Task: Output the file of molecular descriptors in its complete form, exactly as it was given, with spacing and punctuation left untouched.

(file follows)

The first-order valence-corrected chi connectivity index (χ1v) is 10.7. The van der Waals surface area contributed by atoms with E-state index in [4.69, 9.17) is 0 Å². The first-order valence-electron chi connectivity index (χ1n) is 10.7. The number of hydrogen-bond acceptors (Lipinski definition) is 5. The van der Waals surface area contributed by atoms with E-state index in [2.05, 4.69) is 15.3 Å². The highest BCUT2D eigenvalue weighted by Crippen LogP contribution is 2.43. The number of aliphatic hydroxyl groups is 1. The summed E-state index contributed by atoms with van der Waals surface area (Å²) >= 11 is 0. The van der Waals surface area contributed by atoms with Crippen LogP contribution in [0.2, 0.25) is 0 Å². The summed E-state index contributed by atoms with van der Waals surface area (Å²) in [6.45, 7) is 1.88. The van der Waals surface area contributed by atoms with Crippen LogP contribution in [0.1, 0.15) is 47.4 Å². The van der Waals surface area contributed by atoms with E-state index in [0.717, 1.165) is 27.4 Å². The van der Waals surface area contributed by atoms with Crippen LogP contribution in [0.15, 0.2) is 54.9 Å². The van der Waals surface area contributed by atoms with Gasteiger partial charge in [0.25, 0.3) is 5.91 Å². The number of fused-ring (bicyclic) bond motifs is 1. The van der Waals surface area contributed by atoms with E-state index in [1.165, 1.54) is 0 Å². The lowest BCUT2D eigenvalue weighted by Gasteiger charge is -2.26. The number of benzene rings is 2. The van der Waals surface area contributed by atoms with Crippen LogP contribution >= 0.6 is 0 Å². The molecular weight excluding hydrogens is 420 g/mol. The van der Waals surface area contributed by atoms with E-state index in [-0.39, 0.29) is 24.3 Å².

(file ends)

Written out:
The first-order valence-corrected chi connectivity index (χ1v) is 10.7. The van der Waals surface area contributed by atoms with E-state index in [4.69, 9.17) is 0 Å². The first-order valence-electron chi connectivity index (χ1n) is 10.7. The number of hydrogen-bond acceptors (Lipinski definition) is 5. The van der Waals surface area contributed by atoms with E-state index in [2.05, 4.69) is 15.3 Å². The highest BCUT2D eigenvalue weighted by Crippen LogP contribution is 2.43. The number of aliphatic hydroxyl groups is 1. The summed E-state index contributed by atoms with van der Waals surface area (Å²) >= 11 is 0. The van der Waals surface area contributed by atoms with Crippen LogP contribution in [0.2, 0.25) is 0 Å². The summed E-state index contributed by atoms with van der Waals surface area (Å²) in [6.45, 7) is 1.88. The van der Waals surface area contributed by atoms with Crippen LogP contribution in [0.1, 0.15) is 47.4 Å². The van der Waals surface area contributed by atoms with E-state index in [0.717, 1.165) is 27.4 Å². The van der Waals surface area contributed by atoms with Crippen LogP contribution in [0.15, 0.2) is 54.9 Å². The van der Waals surface area contributed by atoms with Gasteiger partial charge in [0.25, 0.3) is 5.91 Å². The number of fused-ring (bicyclic) bond motifs is 1. The van der Waals surface area contributed by atoms with E-state index in [1.165, 1.54) is 0 Å². The lowest BCUT2D eigenvalue weighted by Gasteiger charge is -2.26. The number of benzene rings is 2. The van der Waals surface area contributed by atoms with Crippen LogP contribution >= 0.6 is 0 Å². The molecular weight excluding hydrogens is 420 g/mol. The van der Waals surface area contributed by atoms with E-state index in [-0.39, 0.29) is 24.3 Å².